Option Care buys $17M home infusion pharmacy
BUFFALO, Ill. — Option Care's July acquisition of a $17-million home infusion pharmacy in Minneapolis is the largest in a string of acquisitions the company has made in the past year and a half.
Raj Rai, Option Care's president and CEO, said the acquisition of Allina Hospitals & Clinics' home infusion pharmacy translates into 1,500 new patients for the company. The acquisition is the fourth time in 18 months that Option Care has take over a hospital's home infusion pharmacy.
"[Hospitals] are one of our targets," Rai said. "It's good to establish a relationship with large hospital systems. It gives you some security in getting patients. Patients are always given a choice, but it's a solid referral base."
Industry analysts aren't surprised by the recent string of Option Care acquisitions. They say the company has had its way with the home infusion market in the past few years. With few national players and a reputation for complex billing and poor reimbursement, the company has been left nearly alone to pick from a pool of thousands of independent, mom-and-pop providers.
Option Care's timing is also good, industry analysts said. The home infusion market is beginning to recover from the shake out of the mid-1990s, when managed care companies slashed their reimbursement rates because they had crept up so high.
"Reimbursement for home infusion has been working on a pendulum," said one industry analyst. "It had been maxed out, but now it's swinging back to the center, to a more sane level of reimbursement."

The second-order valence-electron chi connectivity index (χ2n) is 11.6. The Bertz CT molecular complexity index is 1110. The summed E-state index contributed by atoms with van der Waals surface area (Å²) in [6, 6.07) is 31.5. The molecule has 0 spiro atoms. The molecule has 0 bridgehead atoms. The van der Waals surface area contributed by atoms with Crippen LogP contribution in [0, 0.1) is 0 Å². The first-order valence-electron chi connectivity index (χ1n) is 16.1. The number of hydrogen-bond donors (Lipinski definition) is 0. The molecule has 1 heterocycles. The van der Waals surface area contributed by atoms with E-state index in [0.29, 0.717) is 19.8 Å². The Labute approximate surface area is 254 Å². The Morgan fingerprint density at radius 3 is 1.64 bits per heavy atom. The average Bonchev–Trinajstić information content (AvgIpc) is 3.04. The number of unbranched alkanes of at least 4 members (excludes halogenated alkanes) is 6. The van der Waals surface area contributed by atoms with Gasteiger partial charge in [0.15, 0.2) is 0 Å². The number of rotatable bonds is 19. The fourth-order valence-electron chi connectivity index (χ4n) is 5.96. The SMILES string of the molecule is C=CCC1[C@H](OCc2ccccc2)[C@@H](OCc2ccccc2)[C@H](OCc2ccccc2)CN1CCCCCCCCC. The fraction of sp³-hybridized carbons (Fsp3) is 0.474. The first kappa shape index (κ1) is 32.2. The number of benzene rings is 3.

Industry analysts say the recent string of Option Care acquisitions also means the company's shifting its focus away from franchising.
"They're still franchising, but they're no longer looking to grow that aspect of the business," said one industry source. "Who can blame them? Franchises are heard to deal with."
Option Care's recent growth has helped boost the company's books. Option Care recently reported stellar earnings; revenues were up 51% to $75.5 million in the second quarter from $49.9 million for the same period in 2001.
There should be more good news ahead. Industry analysts predict that while the traditional home infusion market will remain even-keel, the specialty pharmacy side of the market (medications for chronic populations) is primed to explode. Option Care has a hand in both: 44% in the former, 56% in the latter. Rai said the company's looking to grow its specialty pharmacy side of the market by 20-30% each year.
Option Care operates in 32 states and had revenues of $215 million in 2001. HME